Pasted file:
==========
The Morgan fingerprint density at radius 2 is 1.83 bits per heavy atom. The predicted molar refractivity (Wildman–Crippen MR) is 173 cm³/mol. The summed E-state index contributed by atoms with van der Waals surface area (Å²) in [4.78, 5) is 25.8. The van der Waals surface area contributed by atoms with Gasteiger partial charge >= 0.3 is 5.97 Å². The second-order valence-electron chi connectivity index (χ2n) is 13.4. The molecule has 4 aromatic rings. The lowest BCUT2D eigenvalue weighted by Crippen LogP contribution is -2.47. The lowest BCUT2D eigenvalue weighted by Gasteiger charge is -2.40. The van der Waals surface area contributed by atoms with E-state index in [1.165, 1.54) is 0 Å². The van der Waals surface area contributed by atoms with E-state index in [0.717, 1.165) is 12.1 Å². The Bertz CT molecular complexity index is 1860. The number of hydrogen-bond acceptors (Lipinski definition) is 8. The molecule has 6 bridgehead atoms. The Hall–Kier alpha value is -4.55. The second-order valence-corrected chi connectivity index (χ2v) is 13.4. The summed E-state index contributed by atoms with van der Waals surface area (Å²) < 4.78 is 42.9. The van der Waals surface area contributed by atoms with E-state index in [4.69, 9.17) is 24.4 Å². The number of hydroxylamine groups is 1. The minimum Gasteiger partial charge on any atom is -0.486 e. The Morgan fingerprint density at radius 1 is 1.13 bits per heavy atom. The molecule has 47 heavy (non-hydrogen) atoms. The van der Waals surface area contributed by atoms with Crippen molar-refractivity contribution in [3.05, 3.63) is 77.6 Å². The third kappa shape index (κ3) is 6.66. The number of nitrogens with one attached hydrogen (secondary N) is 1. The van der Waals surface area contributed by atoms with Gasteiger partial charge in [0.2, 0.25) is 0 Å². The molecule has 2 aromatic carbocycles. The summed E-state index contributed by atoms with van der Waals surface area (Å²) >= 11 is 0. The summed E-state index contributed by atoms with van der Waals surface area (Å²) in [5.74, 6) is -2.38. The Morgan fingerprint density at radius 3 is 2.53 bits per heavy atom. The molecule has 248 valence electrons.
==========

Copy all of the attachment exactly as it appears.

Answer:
The Morgan fingerprint density at radius 2 is 1.83 bits per heavy atom. The predicted molar refractivity (Wildman–Crippen MR) is 173 cm³/mol. The summed E-state index contributed by atoms with van der Waals surface area (Å²) in [4.78, 5) is 25.8. The van der Waals surface area contributed by atoms with Gasteiger partial charge >= 0.3 is 5.97 Å². The second-order valence-electron chi connectivity index (χ2n) is 13.4. The molecule has 4 aromatic rings. The lowest BCUT2D eigenvalue weighted by Crippen LogP contribution is -2.47. The lowest BCUT2D eigenvalue weighted by Gasteiger charge is -2.40. The van der Waals surface area contributed by atoms with E-state index in [1.165, 1.54) is 0 Å². The van der Waals surface area contributed by atoms with E-state index in [0.717, 1.165) is 12.1 Å². The Bertz CT molecular complexity index is 1860. The number of hydrogen-bond acceptors (Lipinski definition) is 8. The molecule has 6 bridgehead atoms. The Hall–Kier alpha value is -4.55. The second-order valence-corrected chi connectivity index (χ2v) is 13.4. The summed E-state index contributed by atoms with van der Waals surface area (Å²) < 4.78 is 42.9. The van der Waals surface area contributed by atoms with E-state index in [4.69, 9.17) is 24.4 Å². The number of hydroxylamine groups is 1. The minimum Gasteiger partial charge on any atom is -0.486 e. The Morgan fingerprint density at radius 1 is 1.13 bits per heavy atom. The molecule has 47 heavy (non-hydrogen) atoms. The van der Waals surface area contributed by atoms with Crippen molar-refractivity contribution in [3.05, 3.63) is 77.6 Å². The third kappa shape index (κ3) is 6.66. The number of nitrogens with one attached hydrogen (secondary N) is 1. The van der Waals surface area contributed by atoms with Gasteiger partial charge in [0.2, 0.25) is 0 Å². The molecule has 2 aromatic carbocycles. The summed E-state index contributed by atoms with van der Waals surface area (Å²) >= 11 is 0. The summed E-state index contributed by atoms with van der Waals surface area (Å²) in [5.74, 6) is -2.38. The Morgan fingerprint density at radius 3 is 2.53 bits per heavy atom. The molecule has 248 valence electrons.